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    Very interesting case study on using a type-safe language to produce driver code in constrained embedded systems.

    The Ajhc compiler mentioned in the paper has a page at http://ajhc.metasepi.org/ – the first thing it says is that the research group which developed it has switched to ATS.

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      There’s been a few submissions on that here already:

      https://lobste.rs/search?utf8=✓&q=metasepi&what=stories&order=relevance

      I thought Haskellers or people with other safe languages might find this one interesting. Low-level work in Haskell might also payoff if and when Habit language gets revived. Im kind of surprised it even paused given Galois probably has enough use for that to build a prototype themselves.

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        From http://www.metasepi.org/en/posts/2015-12-31-yuku-kuru.html it looks like the author spent all of 2015 learning ATS but didn’t have much to show at the end.

        Regarding Habit, I guess we’ll see: https://galois.com/blog/2017/12/update-habit-programming-language/

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          That update is what I was talking about. Far as ATS, I keep seeing people on forums call it and Idris “practical” languages. Yet, Ive seen many smart folks quit when trying to learn them. I doubt they’re really practical yet given even SPARK with its automation is still work.

          Author would probably be better off continuing to stretch Haskell. Ive also seen one or two people alk of mixing it and Rust for the latter preserving some of its high-level features and safety with extra efficiency. Perhaps implementing anything low-level in Haskell in Rust or even ATS would be a neat project.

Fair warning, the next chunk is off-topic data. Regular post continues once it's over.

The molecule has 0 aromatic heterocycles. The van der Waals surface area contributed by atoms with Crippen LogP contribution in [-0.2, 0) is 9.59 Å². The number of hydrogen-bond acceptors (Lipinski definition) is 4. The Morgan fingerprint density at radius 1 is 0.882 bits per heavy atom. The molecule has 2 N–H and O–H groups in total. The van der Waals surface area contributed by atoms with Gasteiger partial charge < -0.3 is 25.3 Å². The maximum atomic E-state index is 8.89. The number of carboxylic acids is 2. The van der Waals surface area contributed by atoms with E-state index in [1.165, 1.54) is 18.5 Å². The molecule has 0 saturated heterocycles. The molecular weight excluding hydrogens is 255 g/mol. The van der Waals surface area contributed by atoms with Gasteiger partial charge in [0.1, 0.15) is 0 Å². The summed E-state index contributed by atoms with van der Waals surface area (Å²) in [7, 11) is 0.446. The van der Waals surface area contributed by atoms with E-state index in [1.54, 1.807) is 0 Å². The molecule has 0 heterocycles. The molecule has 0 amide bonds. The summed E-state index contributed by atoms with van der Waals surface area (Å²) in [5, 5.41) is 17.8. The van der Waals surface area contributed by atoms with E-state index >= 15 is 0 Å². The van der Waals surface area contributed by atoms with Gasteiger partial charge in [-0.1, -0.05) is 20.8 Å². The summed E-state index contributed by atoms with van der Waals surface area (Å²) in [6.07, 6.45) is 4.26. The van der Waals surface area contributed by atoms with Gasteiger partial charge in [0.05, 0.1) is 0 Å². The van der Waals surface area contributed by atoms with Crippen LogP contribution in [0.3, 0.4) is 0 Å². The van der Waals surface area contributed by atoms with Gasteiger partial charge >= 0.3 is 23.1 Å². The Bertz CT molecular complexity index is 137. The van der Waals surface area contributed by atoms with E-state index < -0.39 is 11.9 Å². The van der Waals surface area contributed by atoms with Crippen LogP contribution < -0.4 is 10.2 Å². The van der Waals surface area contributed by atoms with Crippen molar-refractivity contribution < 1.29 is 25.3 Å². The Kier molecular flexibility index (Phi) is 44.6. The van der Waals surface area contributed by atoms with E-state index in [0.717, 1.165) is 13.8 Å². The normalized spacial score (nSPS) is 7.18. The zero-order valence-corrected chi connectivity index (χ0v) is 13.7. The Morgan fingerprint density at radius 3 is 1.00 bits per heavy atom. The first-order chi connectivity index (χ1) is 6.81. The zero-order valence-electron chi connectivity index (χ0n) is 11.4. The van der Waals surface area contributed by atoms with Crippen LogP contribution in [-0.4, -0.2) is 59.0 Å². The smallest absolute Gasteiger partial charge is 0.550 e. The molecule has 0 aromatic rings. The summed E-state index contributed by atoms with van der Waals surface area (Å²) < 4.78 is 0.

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            I think Idris is an intersting case: the developers have very fresh thoughts about the practice of programming. This can be seen in their attempt to provide an interactive programming experience through typed holes, a language server and a very lenient parser that tries to figure out as much as it can. I once saw Brady speak about Idris and he mostly talked about how programs are broken syntactically and logically during development most of the time. That was very intersting.

            Also, Idris aims to be a practical programming language, but not an industry language. It intends to be a research language and owns that. It becomes very apparent from their 1.0 post: https://www.idris-lang.org/idris-1-0-released/

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              Key part of your link:

              “which aims to make theorem proving and software verification accessible and practical for software developers in general

              What your describe is interesting. I like that they’re researching those things. Their definition of practical, though, is that regular software developers will be able to use it. The ones I know that tried both ATS and Idris gave up on it as too difficult to do even basic stuff. A few saying regular developers shouldn’t use it had experience with lightweight formal methods like model-checkers that do benefit regular developers. The people doing big time formal methods are still in a debate about how useful such a language is for research. What most of them said was to just learn Coq, Isabelle/HOL, etc. Especially since most work in formal verification use those with a resulting ecosystem building up of both prototyped ideas and implementations.

              I only know three, code-level, formal approaches that general developers were successful with when they made attempts: Mill’s Cleanroom, Meyer’s Design-by-Contract, and SPARK Ada. I hope Idris joins the ranks. Who knows, it might be a lot easier to learn and use for practical components today than it was as recently as a year ago when I was reading negative information. Unless it has, I just don’t think calling it practical makes sense unless qualified with “for use by highly-skilled people who could’ve already done the project in Coq.” Suddenly, the mental image of the Idris market goes from huge to tiny.

              Now, on the side, I would find it interesting to know how many people who got used to Rust managed to learn Idris. Folks who also weren’t of strong, math background or something. Just programmers willing to learn. The reason being the borrow-checker is a lot like a lightweight, formal method the person learns through lots of trial and error until developing an intuition for how to structure his or her problems correctly. Those who were able to do that might also learn to do the same with Idris either fully or up to some subset of its capability. If fully, that’s extra corroboration for Idris’s design. If a subset, that tells us where some low-hanging fruit is in dependently-typed programming.